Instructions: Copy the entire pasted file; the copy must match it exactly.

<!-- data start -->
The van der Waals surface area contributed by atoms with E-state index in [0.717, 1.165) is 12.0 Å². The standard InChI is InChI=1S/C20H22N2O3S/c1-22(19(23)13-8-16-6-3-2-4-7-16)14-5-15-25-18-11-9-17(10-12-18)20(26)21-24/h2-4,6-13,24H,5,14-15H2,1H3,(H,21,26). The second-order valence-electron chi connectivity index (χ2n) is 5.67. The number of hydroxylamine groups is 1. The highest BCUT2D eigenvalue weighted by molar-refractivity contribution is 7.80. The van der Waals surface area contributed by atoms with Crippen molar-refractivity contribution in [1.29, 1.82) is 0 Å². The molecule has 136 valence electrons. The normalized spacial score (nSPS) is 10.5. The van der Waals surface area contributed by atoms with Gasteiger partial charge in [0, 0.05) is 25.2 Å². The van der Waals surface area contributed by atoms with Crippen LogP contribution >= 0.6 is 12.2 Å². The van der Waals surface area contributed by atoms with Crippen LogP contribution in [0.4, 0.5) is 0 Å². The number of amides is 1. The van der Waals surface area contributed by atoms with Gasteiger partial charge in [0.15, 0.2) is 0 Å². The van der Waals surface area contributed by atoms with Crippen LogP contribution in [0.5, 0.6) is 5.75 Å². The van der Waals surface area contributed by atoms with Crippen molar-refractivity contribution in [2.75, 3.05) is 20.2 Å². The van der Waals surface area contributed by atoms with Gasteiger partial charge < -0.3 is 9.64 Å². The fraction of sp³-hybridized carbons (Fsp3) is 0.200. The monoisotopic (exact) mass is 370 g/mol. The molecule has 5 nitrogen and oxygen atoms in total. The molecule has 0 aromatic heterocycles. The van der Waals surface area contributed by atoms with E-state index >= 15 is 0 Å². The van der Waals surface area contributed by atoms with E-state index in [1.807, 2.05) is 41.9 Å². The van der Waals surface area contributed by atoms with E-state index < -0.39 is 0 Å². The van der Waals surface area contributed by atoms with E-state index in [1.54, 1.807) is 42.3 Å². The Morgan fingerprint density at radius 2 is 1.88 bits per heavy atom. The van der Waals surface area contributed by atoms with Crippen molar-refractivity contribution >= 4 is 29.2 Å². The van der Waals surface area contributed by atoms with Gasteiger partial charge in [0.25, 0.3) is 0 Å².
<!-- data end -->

The van der Waals surface area contributed by atoms with E-state index in [0.717, 1.165) is 12.0 Å². The standard InChI is InChI=1S/C20H22N2O3S/c1-22(19(23)13-8-16-6-3-2-4-7-16)14-5-15-25-18-11-9-17(10-12-18)20(26)21-24/h2-4,6-13,24H,5,14-15H2,1H3,(H,21,26). The second-order valence-electron chi connectivity index (χ2n) is 5.67. The number of hydroxylamine groups is 1. The highest BCUT2D eigenvalue weighted by molar-refractivity contribution is 7.80. The van der Waals surface area contributed by atoms with Crippen molar-refractivity contribution in [1.29, 1.82) is 0 Å². The molecule has 136 valence electrons. The normalized spacial score (nSPS) is 10.5. The van der Waals surface area contributed by atoms with Gasteiger partial charge in [0, 0.05) is 25.2 Å². The van der Waals surface area contributed by atoms with Crippen LogP contribution >= 0.6 is 12.2 Å². The van der Waals surface area contributed by atoms with Crippen LogP contribution in [0.4, 0.5) is 0 Å². The number of amides is 1. The van der Waals surface area contributed by atoms with Gasteiger partial charge in [0.15, 0.2) is 0 Å². The van der Waals surface area contributed by atoms with Crippen LogP contribution in [0.5, 0.6) is 5.75 Å². The van der Waals surface area contributed by atoms with Crippen molar-refractivity contribution in [2.75, 3.05) is 20.2 Å². The van der Waals surface area contributed by atoms with Gasteiger partial charge < -0.3 is 9.64 Å². The fraction of sp³-hybridized carbons (Fsp3) is 0.200. The monoisotopic (exact) mass is 370 g/mol. The molecule has 5 nitrogen and oxygen atoms in total. The molecule has 0 aromatic heterocycles. The van der Waals surface area contributed by atoms with E-state index >= 15 is 0 Å². The van der Waals surface area contributed by atoms with E-state index in [1.807, 2.05) is 41.9 Å². The van der Waals surface area contributed by atoms with E-state index < -0.39 is 0 Å². The van der Waals surface area contributed by atoms with E-state index in [1.54, 1.807) is 42.3 Å². The Morgan fingerprint density at radius 2 is 1.88 bits per heavy atom. The van der Waals surface area contributed by atoms with Crippen molar-refractivity contribution >= 4 is 29.2 Å². The van der Waals surface area contributed by atoms with Gasteiger partial charge in [0.25, 0.3) is 0 Å².